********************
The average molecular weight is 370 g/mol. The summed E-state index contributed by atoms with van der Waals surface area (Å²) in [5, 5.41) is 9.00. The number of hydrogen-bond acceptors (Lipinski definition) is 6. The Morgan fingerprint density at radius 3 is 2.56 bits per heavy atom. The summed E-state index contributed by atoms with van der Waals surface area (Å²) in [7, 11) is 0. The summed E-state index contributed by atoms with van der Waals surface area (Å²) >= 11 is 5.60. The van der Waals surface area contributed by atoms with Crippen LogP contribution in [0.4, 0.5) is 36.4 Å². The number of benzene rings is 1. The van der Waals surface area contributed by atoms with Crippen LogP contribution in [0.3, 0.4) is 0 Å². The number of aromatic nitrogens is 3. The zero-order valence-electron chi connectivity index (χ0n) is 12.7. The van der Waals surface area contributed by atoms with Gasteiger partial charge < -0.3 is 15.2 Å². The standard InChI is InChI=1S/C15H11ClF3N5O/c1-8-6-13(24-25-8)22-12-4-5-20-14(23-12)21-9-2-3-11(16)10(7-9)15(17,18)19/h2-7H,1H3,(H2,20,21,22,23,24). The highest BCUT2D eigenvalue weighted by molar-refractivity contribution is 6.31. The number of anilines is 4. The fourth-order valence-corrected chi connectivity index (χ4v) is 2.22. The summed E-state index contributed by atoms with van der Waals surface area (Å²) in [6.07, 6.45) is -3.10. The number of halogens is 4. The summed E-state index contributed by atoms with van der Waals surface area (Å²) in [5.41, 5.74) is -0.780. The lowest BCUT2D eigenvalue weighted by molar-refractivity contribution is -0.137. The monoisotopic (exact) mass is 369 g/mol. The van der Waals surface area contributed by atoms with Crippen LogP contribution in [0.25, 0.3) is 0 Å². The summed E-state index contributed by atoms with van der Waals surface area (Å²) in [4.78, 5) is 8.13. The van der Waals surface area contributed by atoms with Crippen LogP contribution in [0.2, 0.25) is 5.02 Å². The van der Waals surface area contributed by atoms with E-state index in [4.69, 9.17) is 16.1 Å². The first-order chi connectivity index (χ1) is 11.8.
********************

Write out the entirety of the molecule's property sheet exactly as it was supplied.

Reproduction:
The average molecular weight is 370 g/mol. The summed E-state index contributed by atoms with van der Waals surface area (Å²) in [5, 5.41) is 9.00. The number of hydrogen-bond acceptors (Lipinski definition) is 6. The Morgan fingerprint density at radius 3 is 2.56 bits per heavy atom. The summed E-state index contributed by atoms with van der Waals surface area (Å²) in [7, 11) is 0. The summed E-state index contributed by atoms with van der Waals surface area (Å²) >= 11 is 5.60. The van der Waals surface area contributed by atoms with Crippen LogP contribution in [0.4, 0.5) is 36.4 Å². The number of benzene rings is 1. The van der Waals surface area contributed by atoms with Crippen LogP contribution in [0.3, 0.4) is 0 Å². The number of aromatic nitrogens is 3. The zero-order valence-electron chi connectivity index (χ0n) is 12.7. The van der Waals surface area contributed by atoms with Gasteiger partial charge < -0.3 is 15.2 Å². The standard InChI is InChI=1S/C15H11ClF3N5O/c1-8-6-13(24-25-8)22-12-4-5-20-14(23-12)21-9-2-3-11(16)10(7-9)15(17,18)19/h2-7H,1H3,(H2,20,21,22,23,24). The highest BCUT2D eigenvalue weighted by molar-refractivity contribution is 6.31. The number of anilines is 4. The fourth-order valence-corrected chi connectivity index (χ4v) is 2.22. The summed E-state index contributed by atoms with van der Waals surface area (Å²) in [6.07, 6.45) is -3.10. The number of halogens is 4. The summed E-state index contributed by atoms with van der Waals surface area (Å²) in [5.41, 5.74) is -0.780. The lowest BCUT2D eigenvalue weighted by molar-refractivity contribution is -0.137. The monoisotopic (exact) mass is 369 g/mol. The van der Waals surface area contributed by atoms with Crippen LogP contribution in [0.25, 0.3) is 0 Å². The summed E-state index contributed by atoms with van der Waals surface area (Å²) in [4.78, 5) is 8.13. The van der Waals surface area contributed by atoms with Crippen LogP contribution in [0.2, 0.25) is 5.02 Å². The van der Waals surface area contributed by atoms with E-state index in [4.69, 9.17) is 16.1 Å². The first-order chi connectivity index (χ1) is 11.8.